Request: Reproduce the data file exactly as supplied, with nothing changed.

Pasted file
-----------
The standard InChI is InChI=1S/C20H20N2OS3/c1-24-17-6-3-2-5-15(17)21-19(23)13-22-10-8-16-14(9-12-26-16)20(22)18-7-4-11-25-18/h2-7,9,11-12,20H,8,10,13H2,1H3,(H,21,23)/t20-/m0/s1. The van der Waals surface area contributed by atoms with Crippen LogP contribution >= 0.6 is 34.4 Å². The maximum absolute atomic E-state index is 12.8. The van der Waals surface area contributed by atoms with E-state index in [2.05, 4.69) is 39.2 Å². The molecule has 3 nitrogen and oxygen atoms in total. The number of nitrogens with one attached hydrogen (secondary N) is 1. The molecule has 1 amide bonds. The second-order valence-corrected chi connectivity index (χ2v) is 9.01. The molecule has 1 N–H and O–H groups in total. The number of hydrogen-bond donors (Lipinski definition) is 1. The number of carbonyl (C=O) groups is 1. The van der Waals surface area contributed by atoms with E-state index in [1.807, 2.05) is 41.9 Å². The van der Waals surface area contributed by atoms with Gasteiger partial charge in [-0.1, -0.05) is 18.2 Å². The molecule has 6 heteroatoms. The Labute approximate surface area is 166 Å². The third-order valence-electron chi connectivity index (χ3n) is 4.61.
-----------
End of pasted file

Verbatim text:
The standard InChI is InChI=1S/C20H20N2OS3/c1-24-17-6-3-2-5-15(17)21-19(23)13-22-10-8-16-14(9-12-26-16)20(22)18-7-4-11-25-18/h2-7,9,11-12,20H,8,10,13H2,1H3,(H,21,23)/t20-/m0/s1. The van der Waals surface area contributed by atoms with Crippen LogP contribution >= 0.6 is 34.4 Å². The maximum absolute atomic E-state index is 12.8. The van der Waals surface area contributed by atoms with E-state index in [2.05, 4.69) is 39.2 Å². The molecule has 3 nitrogen and oxygen atoms in total. The number of nitrogens with one attached hydrogen (secondary N) is 1. The molecule has 1 amide bonds. The second-order valence-corrected chi connectivity index (χ2v) is 9.01. The molecule has 1 N–H and O–H groups in total. The number of hydrogen-bond donors (Lipinski definition) is 1. The number of carbonyl (C=O) groups is 1. The van der Waals surface area contributed by atoms with E-state index in [1.807, 2.05) is 41.9 Å². The van der Waals surface area contributed by atoms with Gasteiger partial charge in [-0.1, -0.05) is 18.2 Å². The molecule has 6 heteroatoms. The Labute approximate surface area is 166 Å². The third-order valence-electron chi connectivity index (χ3n) is 4.61.